Dear Decaturish – Taxes will be higher in LaVista Hills than in Dunwoody, Brookhaven
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The debate between the ‘LaVista Hills Alliance’ pro-city supporters and the ‘DeKalb Strong’ opponents of cityhood, has reached peak intensity. Each side accuses the other of misleading and false statements. Articles critical of the financial feasibility (Sept. 14, in AJC and decaturish.com) have been dismissed by pro-city supporters. Neighborhood blogs reveal that many people are confused about the property tax issues. Robo-calls plague residents, flyers from both sides arrive weekly, and yard signs dot the landscape.
To better understand the issues myself, and to provide information for my neighbors, I have tried to be neutral as I examined the issues. The following observations on real property taxes, and city budget, are made:
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The residential homeowner taxes in unincorporated DeKalb County increased from 2014 to 2015. For a typical homeowner with a $300,000 market value, and no change in assessment, the increase in the total tax bill is 4.35 percent. This is the result of changes in the millage rate and H.O.S.T. credit. For cityhood, the focus is on lines 6 and 7 of the property tax bill, for Special services for the unincorporated tax district and Police. These are the items that would switch to a new city. Collectively, for these services, the residential properties with homestead exemptions pay about 20.4 percent more tax in 2015 than in 2014: $6,032,000 compared to $5,012,000. This is the result of the 11.99 percent value increase in the tax digest, and the increase in the effective millage rate (after H.O.S.T. credit) from 3.23 to 3.44. Some of the 11.99 percent value increase undoubtedly is from new development, but much is from higher assessments.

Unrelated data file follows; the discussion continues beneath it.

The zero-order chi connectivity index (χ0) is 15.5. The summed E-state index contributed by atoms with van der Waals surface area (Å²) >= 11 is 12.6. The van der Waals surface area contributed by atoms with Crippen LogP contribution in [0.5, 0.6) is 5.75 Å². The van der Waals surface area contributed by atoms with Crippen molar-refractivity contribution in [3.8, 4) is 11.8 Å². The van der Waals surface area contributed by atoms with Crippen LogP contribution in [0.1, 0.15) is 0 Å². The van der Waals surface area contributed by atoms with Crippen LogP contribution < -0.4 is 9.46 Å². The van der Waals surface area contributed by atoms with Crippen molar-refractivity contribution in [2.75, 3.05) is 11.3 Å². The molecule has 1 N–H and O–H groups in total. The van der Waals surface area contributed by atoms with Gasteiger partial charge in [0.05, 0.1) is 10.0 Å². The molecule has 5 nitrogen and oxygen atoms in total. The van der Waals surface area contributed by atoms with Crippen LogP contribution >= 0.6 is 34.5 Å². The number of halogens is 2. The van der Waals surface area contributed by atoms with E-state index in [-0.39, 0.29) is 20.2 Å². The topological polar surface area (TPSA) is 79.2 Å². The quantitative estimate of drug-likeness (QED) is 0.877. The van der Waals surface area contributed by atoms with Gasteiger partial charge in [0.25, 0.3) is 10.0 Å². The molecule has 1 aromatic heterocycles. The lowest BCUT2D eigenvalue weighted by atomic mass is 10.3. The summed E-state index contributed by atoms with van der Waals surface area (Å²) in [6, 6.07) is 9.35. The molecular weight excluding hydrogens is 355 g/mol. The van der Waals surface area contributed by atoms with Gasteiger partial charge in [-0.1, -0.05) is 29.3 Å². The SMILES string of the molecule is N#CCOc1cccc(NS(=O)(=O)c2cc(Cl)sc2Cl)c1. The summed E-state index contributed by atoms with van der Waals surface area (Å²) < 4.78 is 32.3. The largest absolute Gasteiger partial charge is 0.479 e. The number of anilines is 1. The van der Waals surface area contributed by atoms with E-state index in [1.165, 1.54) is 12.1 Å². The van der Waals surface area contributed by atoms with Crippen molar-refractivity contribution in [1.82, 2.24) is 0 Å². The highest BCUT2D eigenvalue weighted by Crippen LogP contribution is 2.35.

If the estimates for revenues and expenditures prepared by the Carl Vinson Institute (CVI) for the proposed city of LaVista Hills (LVH) are reasonably accurate for 2012 and 2013, then with a modest increase in the tax digest, it should have been possible in 2015 to collect enough real property taxes for a balanced city budget. This assumes an inflation adjustment of 3.3 percent for the 2.5 years time difference. The millage rate needed to generate the same tax revenue as collected by the county in 2014, would have been 5, the limit in the LVH charter. The homestead exemption formula in the charter would effectively make the rate 4. The collected taxes for all homesteaded property would have been 36.4 percent greater in 2015 than in 2014: $6,836,000 compared to $5,012,000. The 2016 taxes should be more, with a tax digest increase based on new development (existing properties would have values frozen through 2017).
Under the same assumptions as above, if LVH had become a city, there would have been a shift in real property taxes from commercial/industrial property to residential property. The homeowner would have lost the H.O.S.T. credit for lines 6 and 7 of the property tax bill (for the Special Services Tax District, and Police), so the effective millage rate would have increased from 3.44 in 2015 to 4. Commercial and industrial properties would have paid less than they are now paying: in 2014 they paid 7.64, in 2015 their rate is 6.14. Commercial and industrial property owners, collectively, would have paid: 34.6 percent less than in 2014: $3,466,000 compared to $5,297,000 in 2014; and 18.6 percent less than in 2015: $3,882,000 compared to $4,767,000.
The difference between the taxes collected by the county in 2014 and those that could be collected by the city needs to be emphasized: They are different tax collection methods. Both the CVI and Mr. Russell Carleton are correct. The CVI study presented taxes collected under rules for the county, while Mr. Carleton’s estimate (and mine) for LaVista Hills are based on a different set of rules, those which would apply to the city. Evidently, the LVH supporters don’t understand this difference. The criticism leveled at Mr. Carleton is totally unprofessional. At a Sept. 16 meeting at the Mt. Zion AME Church, neither Alan Venet nor Don Broussard were unaware of the exemption formula, which is the sliding-scale method patterned after Dunwoody. One might also ask why the CVI group, nor any of the pro-city supporters, didn’t ask the obvious question: What millage rate is needed to generate the tax revenue collected by DeKalb in 2014?
The pro-city people have repeatedly mentioned that Dunwoody and Brookhaven, with a millage rate of 2.74 in 2015 have not raised their rates since incorporation. Unless there is an awful lot of “fat” in the LVH expenditures budget that can be trimmed, the needed rate for LVH is about 5, effectively making it 4. The per capita real property taxes for Dunwoody and Brookhaven are about $142 and $117, respectively. For LVH, it is projected to be about $173.
Longer documents and spreadsheets are available via this link:
– Gunter Sharp